Seroquel: Product Liability Claims
Seroquel, a drug used to treat schizophrenia and bipolar disorder, is the subject of recent lawsuits and a large government settlement.
Seroquel (whose generic name is quetiapine fumarate) is an antipsychotic drug used to treat mental illnesses like schizophrenia and bipolar disorder. In the past few years, Seroquel has been the subject of more than 25,000 product liability lawsuits, including one brought by federal prosecutors. The federal litigation, and other lawsuits, alleged that AstraZeneca (Seroquel's manufacturer):
- did not disclose certain side effects of the drug, and
- encouraged doctors to prescribe the drug for treatments not approved by the U.S. Food and Drug Administration (FDA).
In April 2010, AstraZeneca paid $520 million to settle the federal government lawsuit. Thousands of other civil lawsuits continue on. Read on to learn about Seroquel and the claims made in these product liability lawsuits. (To learn about safety and legal issues related to other antipsychotic drugs, see Nolo's article Product Liability Claims Involving Antipsychotic Drugs.)
What Is Seroquel?
Seroquel is a prescription drug manufactured by AstraZeneca. Its active ingredient is quetiapine fumarate. The FDA has approved Seroquel to treat the following disorders.
- Schizophrenia in adults and children age 13 or older. Schizophrenia is a psychotic disorder characterized by severely impaired thinking, emotions, and behaviors.
- Bipolar disorder. This is a mood disorder (sometimes called manic-depression) that involves cycles of depression and elation (mania).
- Depression associated with bipolar disorder.
- Manic episodes associated with bipolar disorder in children ages 10 to 17.
Side Effects of Seroquel
Like other antipsychotic medications, Seroquel has numerous side effects. Some of the more serious effects include the following:
- diabetes and high blood sugar
- neuroleptic malignant syndrome (NMS) -- a life-threatening condition which causes fever, stiff muscles, irregular or fast heartbeat, change in blood pressure, problems with kidneys, and confusion, and
- tardive dyskinesia (TDI) -- a neurological disorder that causes involuntary movement of the face and body.
Legal Claims in the Federal Lawsuit Against AstraZeneca
Typically, plaintiffs or government agencies bring defective product liability claims in lawsuits against drug manufacturers. In a product liability claim, plaintiffs argue that they were injured by a pharmaceutical drug because:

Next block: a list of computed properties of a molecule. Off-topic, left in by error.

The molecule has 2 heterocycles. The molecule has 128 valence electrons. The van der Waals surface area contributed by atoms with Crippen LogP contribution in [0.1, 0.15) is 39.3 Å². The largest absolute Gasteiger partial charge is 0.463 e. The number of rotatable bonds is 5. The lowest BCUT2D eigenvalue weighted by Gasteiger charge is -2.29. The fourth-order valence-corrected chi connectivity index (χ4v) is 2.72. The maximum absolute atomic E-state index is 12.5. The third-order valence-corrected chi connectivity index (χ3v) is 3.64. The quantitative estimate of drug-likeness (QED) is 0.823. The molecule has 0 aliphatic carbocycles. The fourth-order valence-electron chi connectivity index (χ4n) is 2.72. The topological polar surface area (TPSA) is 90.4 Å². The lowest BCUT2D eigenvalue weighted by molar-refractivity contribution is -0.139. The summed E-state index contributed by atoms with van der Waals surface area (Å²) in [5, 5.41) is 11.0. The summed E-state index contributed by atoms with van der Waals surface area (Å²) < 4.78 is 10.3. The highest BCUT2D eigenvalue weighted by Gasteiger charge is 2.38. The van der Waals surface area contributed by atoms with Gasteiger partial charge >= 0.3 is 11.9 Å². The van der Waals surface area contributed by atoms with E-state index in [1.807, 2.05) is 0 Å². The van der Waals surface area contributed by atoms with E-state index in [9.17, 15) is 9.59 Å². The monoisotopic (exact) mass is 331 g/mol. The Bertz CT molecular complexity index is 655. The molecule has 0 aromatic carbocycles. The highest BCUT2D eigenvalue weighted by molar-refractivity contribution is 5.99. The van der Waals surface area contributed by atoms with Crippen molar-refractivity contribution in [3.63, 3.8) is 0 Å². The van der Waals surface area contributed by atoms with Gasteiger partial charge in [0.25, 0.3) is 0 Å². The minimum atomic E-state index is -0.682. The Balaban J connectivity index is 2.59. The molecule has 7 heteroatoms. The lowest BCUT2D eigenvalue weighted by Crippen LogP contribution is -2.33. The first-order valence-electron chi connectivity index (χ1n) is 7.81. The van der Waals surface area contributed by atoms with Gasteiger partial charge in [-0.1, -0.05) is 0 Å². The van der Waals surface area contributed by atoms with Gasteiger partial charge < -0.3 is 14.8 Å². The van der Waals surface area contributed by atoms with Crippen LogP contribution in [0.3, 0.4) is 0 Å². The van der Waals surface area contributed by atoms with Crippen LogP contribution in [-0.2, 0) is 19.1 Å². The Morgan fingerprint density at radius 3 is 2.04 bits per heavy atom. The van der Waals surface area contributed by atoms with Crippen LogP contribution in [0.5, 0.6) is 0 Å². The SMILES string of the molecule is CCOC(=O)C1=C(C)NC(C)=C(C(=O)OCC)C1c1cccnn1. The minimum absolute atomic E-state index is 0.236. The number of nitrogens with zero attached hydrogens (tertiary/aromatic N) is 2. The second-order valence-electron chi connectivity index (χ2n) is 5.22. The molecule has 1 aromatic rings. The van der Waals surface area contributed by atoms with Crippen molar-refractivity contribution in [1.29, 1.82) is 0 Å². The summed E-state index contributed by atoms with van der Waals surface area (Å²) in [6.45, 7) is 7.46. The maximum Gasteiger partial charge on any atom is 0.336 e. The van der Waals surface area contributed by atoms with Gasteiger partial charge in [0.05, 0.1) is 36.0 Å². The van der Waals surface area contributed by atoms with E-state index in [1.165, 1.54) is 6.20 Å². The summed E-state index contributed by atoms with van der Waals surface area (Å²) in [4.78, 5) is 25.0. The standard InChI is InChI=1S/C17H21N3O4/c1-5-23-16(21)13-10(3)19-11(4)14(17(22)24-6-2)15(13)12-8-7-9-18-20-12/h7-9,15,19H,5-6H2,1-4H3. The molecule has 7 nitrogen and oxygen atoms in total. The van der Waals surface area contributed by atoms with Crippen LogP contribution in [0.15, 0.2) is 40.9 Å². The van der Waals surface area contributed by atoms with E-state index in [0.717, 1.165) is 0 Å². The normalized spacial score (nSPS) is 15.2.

- the drug caused unreasonably dangerous side-effects, and
- the manufacturer, doctor, or pharmacy did not adequately warn the consumer (or prescribing physician) of these dangers. (To learn more about making a successful product liability claim, see Nolo's article Proving a Defective Product Liability Claim.)
In the federal litigation, the government focused on two aspects of AstraZeneca's failure to warn consumers and doctors about the dangers of the drug: marketing for unapproved uses of Seroquel and failure to disclose dangerous side effects. Let's take a closer look at these allegations.
Marketing Unapproved Uses of Seroquel
The federal lawsuit alleged that AstraZeneca aggressively marketed Seroquel for uses not approved by the FDA, including treating:
- people with anger management issues
- post-traumatic stress disorder
- sleeplessness, and
- children under the age of 10.
According to the lawsuit, AstraZeneca engaged in an illegal scheme to pay doctors to promote these off-market uses of Seroquel. Allegedly, AstraZeneca paid doctors to:
- conduct studies regarding the unapproved uses
- write articles (ghostwritten by AstraZeneca) promoting the unapproved uses, and
- make presentations to other doctors regarding the unapproved uses.
Failing to Disclose Dangerous Side Effects of Seroquel
The federal lawsuit -- and numerous other civil lawsuits -- also alleged that AstraZeneca did not adequately warn prescribing doctors and consumers of the more serious risks associated with Seroquel use, including:
- diabetes -- lawsuits point to data showing that patients taking Seroquel were over three times more likely to develop diabetes than patients taking certain other antipsychotic medications
- rapid weight gain in children, and
- possible death when used by elders with dementia.
Legal Defenses in Seroquel Cases
Drug manufacturers almost always mount a vigorous defense when sued under product liability laws. Often, they challenge plaintiffs' claims by arguing that (1) the drug is not dangerous and (2) plaintiffs' injuries were caused by something other than the drug.
For example, in Seroquel litigation, AstraZeneca has argued that Seroquel does not increase the risk of diabetes. Instead, says AstraZeneca, Seroquel users with diabetes either already had diabetes before taking the drug or had other health conditions that put them at high risk for developing diabetes.
The legal and medical issues in Seroquel cases are usually sophisticated and complex. Depending on your case, you may want to hire a lawyer who specializes in products liability litigation (or, even better, one who has experience with cases involving Seroquel or other antipsychotic medications). You may also consider joining an existing class action lawsuit, if there is one. (To learn more about class actions, see Nolo's article Product Liability Claims Involving Pharmaceutical Drugs.)
For help on choosing a good personal injury attorney, read Nolo's article Finding a Personal Injury Lawyer. Or go straight to Nolo's Lawyer Directory for a list of personal injury attorneys in your geographical area.